As greater scrutiny is being placed by financial regulators on consumer protections and fairness, all deposit-taking financial companies should anticipate an increased potential for investigative letters, supervisory examinations, and enforcement actions related to overdraft and NSF fees. Consumer complaints will likely factor into the supervisory focus toward certain policies and/or practices as well as to individual entities. Financial companies should consider re-evaluating their overdraft business model in light of the agencies’ enhanced supervisory attention. It should be noted that several large financial institutions have recently made changes to or eliminated their overdraft programs.
The CFPB has released two research papers, on overdraft fees, finding that banks, including large banks, rely on these fees as a major source of revenue. CFPB estimates that, overall, approximately two thirds of the fee revenue reported by banks is derived from overdraft and NSF fees, which the Bureau states indicates heavy reliance on such income.
Based on these and other earlier research reports, CFPB states that it will enhance its scrutiny of banks that are heavily dependent on overdraft fees. As outlined by CFPB Director Chopra, the CFPB will:
- Take action against large financial institutions whose overdraft practices violate the law.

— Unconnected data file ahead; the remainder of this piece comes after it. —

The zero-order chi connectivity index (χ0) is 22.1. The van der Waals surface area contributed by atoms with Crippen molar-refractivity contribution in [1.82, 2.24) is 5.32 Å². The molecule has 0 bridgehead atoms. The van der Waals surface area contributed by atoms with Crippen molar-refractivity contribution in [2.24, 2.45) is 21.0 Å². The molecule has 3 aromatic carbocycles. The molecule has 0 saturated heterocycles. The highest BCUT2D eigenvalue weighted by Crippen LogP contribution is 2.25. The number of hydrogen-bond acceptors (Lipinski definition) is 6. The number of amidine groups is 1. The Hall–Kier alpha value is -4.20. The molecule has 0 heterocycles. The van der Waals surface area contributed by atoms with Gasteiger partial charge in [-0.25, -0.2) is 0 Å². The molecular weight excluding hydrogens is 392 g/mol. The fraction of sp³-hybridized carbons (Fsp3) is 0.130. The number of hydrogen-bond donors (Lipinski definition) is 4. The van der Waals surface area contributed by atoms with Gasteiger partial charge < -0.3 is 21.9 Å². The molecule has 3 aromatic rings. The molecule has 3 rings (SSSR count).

- Take action against individuals who “directed any illegal conduct” related to overdrafts.
- Consider issuing additional policy guidance outlining unlawful practices.
- Prioritize examinations of financial institutions that are “heavily reliant on overdraft,” and focus supervisory attention on financial institutions that have higher share of frequent overdrafters or a higher average fee burden for overdrafting.
- “Harness” new technology that will shift toward an open banking infrastructure and allow consumers to change their banking relationships more easily.
The reports released by the CFPB include:
- Overdraft/NSF Fee Reliance Since 2015 – Evidence from Bank Call Reports (click here)
- Checking Account Overdraft at Financial Institutions Served by Core Processors (click here)
In a separate but related statement, the OCC noted that it also had recently concluded a review of bank overdraft programs and identified attributes of responsible and fair overdraft programs, including:
- Requiring consumer opt-in to the overdraft program.
- Providing a grace period before charging an overdraft fee.
- Allowing negative balances without triggering an overdraft fee.
- Offering consumers balance-related alerts.
- Providing consumers with access to real-time balance information.
- Linking a consumer’s checking account to another account for overdraft protection.
- Collecting overdraft or NSF fees from a consumer’s next deposit only after other items have been posted or cleared.
- Not charging separate and multiple overdraft fees for multiple items in a single day and not charging additional fees when an item is re-presented.
The OCC also suggested that all banks should offer basic accounts that do not allow overdrafts, such as Bank On accounts or their equivalent.